We publish the NLIS data and Regulated Search Turnaround times data every Tuesday for all to see. Not sure where your averages are coming from but last week the averages across the 343 council areas for a Council sourced search was 15.17 working days (3 working weeks) and for a Regulated Search was 9.21 working days (less than 2 working weeks). If you remove the Hackney timescales the days are 14.65 working days and 8.69 working days respectively. Who works on averages though?? We provide full transparency of this data to dispel any myths within every marketplace. Even Peter Ambrose was recorded on YouTube to say that on occasion conveyancers like to hide behind a supposed search delay…roughly translated as, didn’t order them until just now. We like to remove all doubt at Property Searches Direct by delivering this transparency for all to see.

  11. jan-byers

    If I offered a property and it was not taken off the market I would not spend a penny on it and find something else

  12. Mike Stainsby

    Buyers need to be made aware of defects in a property and see the sight of Searches immediately. What’s the point of waiting for a mortgage offer before commissioning them, what a waste of time and effort for all parties. Searches can be commissioned independently online by the buyer as soon as an offer is agreed upon a great way of determining serious buyers from those that are hedging their bets.

    Search turnaround times vary wildly between local authorities but are now publicly available and updated each week.

    I believe that savvy estate agents (particularly in a falling market) need to embrace upfront information and strategic search purchases to differentiate their services.

  13. aSalesAgent

    Statistics can be very misleading. Initial thoughts:

    Why did the three quarters of buyers not choose to pay upfront for searches? Was it because the sellers were yet to find a property, or they themselves were unsold? What percentage of the ‘dids’ and ‘did-nots’ were chain free and/or were buying a chain free property (therefore, stood a better chance of exchanging contracts quickly and at the same time at less risk of falling-through)? And why did the 42% of sales fall-through? Was it because the sellers or buyers could not complete their chain? If so, surely the buyer did the right thing by not wasting £275 on upfront searches?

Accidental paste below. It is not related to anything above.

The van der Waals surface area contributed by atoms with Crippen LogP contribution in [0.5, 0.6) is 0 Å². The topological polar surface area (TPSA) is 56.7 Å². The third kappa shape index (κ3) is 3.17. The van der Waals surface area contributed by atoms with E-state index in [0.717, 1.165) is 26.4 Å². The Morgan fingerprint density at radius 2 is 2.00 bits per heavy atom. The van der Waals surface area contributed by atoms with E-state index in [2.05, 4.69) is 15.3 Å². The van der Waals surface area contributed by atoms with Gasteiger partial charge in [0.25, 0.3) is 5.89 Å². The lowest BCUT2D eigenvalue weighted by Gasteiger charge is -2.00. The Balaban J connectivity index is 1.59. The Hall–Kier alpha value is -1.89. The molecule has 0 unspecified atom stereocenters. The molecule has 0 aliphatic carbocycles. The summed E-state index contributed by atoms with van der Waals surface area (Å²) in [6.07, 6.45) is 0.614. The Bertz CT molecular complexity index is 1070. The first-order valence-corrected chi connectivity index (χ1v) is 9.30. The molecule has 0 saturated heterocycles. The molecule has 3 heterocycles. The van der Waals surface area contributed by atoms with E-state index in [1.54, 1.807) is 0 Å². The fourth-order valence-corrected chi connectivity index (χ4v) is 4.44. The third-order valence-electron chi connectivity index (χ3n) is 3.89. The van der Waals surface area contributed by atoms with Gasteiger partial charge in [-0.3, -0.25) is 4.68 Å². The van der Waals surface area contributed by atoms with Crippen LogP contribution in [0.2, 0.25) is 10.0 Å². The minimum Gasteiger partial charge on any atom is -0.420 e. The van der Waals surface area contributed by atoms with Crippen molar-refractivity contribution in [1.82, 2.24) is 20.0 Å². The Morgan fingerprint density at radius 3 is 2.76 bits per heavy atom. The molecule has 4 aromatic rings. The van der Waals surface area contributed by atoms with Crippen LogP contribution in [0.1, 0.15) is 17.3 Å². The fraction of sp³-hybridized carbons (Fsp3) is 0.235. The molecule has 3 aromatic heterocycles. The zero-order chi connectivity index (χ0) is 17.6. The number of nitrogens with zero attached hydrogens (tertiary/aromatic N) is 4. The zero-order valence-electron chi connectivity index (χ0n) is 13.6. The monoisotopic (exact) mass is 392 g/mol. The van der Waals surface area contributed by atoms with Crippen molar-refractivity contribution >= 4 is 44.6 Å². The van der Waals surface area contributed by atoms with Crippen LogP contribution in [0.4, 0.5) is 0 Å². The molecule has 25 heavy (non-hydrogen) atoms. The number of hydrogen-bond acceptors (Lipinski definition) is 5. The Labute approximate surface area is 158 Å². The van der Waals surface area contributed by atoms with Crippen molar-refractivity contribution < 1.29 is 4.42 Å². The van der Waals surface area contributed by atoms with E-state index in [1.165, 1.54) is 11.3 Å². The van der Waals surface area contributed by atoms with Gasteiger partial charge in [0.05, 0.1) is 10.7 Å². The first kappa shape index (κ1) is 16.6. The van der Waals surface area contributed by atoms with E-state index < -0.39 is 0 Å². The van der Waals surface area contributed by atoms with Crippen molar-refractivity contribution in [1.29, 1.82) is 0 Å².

Did PIP and/or the estate agents add or receive a ‘service charge’, referral fee, or any other charges on top of the cost of the actual searches? Could they?

    Would agents suggest accepting offers only from buyers who have paid for searches, despite whether the seller has found or wants to move quickly. For example, a seller might not be able to complete for over six months because they are dealing with a probate application?

    Will we see more complaints to the ombudsman due to:

    – searches expiring before completion and the agent not disclosing material information that would have affected the buyer’s decision to submit upfront searches (see above example)

    – being recommended to buy regulated searches when it transpires their lender will only accept official searches

    How about estate agents or their vendors submit searches whilst preparing to launch the property, then sell copies to all the prospective buyers?

    1. tim main


      2 quick points.  Firstly when i was selling houses when the sale was agreed the buyer was agreeing to put their solicitor in funds for searches straight away.  So no change in the risk for them.  Secondly we are launching funded searches for sellers, so as you say in your last para there can be seen by buyers before hey offer.  Tim Main

    2. Phil Priest

      Great points and valid questions on all points.